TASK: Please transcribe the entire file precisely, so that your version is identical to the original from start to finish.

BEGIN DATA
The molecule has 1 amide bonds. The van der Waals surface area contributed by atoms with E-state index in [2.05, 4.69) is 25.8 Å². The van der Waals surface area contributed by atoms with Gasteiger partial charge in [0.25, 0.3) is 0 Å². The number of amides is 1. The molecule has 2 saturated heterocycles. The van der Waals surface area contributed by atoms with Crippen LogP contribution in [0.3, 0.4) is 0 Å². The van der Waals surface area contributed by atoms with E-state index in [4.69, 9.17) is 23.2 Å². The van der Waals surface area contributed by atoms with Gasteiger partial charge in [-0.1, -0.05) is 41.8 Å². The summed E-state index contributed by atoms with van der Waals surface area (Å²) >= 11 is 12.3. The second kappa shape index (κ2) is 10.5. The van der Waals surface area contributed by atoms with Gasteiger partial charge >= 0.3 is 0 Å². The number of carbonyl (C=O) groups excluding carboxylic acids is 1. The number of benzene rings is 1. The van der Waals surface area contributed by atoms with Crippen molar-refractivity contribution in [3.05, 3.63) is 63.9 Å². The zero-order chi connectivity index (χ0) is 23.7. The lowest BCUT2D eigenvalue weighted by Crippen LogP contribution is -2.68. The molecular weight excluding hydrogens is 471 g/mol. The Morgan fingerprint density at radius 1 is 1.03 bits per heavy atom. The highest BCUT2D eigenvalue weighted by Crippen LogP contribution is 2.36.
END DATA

The molecule has 1 amide bonds. The van der Waals surface area contributed by atoms with E-state index in [2.05, 4.69) is 25.8 Å². The van der Waals surface area contributed by atoms with Gasteiger partial charge in [0.25, 0.3) is 0 Å². The number of amides is 1. The molecule has 2 saturated heterocycles. The van der Waals surface area contributed by atoms with Crippen LogP contribution in [0.3, 0.4) is 0 Å². The van der Waals surface area contributed by atoms with E-state index in [4.69, 9.17) is 23.2 Å². The van der Waals surface area contributed by atoms with Gasteiger partial charge in [-0.1, -0.05) is 41.8 Å². The summed E-state index contributed by atoms with van der Waals surface area (Å²) >= 11 is 12.3. The second kappa shape index (κ2) is 10.5. The van der Waals surface area contributed by atoms with Gasteiger partial charge >= 0.3 is 0 Å². The number of carbonyl (C=O) groups excluding carboxylic acids is 1. The number of benzene rings is 1. The van der Waals surface area contributed by atoms with Crippen molar-refractivity contribution in [3.05, 3.63) is 63.9 Å². The zero-order chi connectivity index (χ0) is 23.7. The lowest BCUT2D eigenvalue weighted by Crippen LogP contribution is -2.68. The molecular weight excluding hydrogens is 471 g/mol. The Morgan fingerprint density at radius 1 is 1.03 bits per heavy atom. The highest BCUT2D eigenvalue weighted by Crippen LogP contribution is 2.36.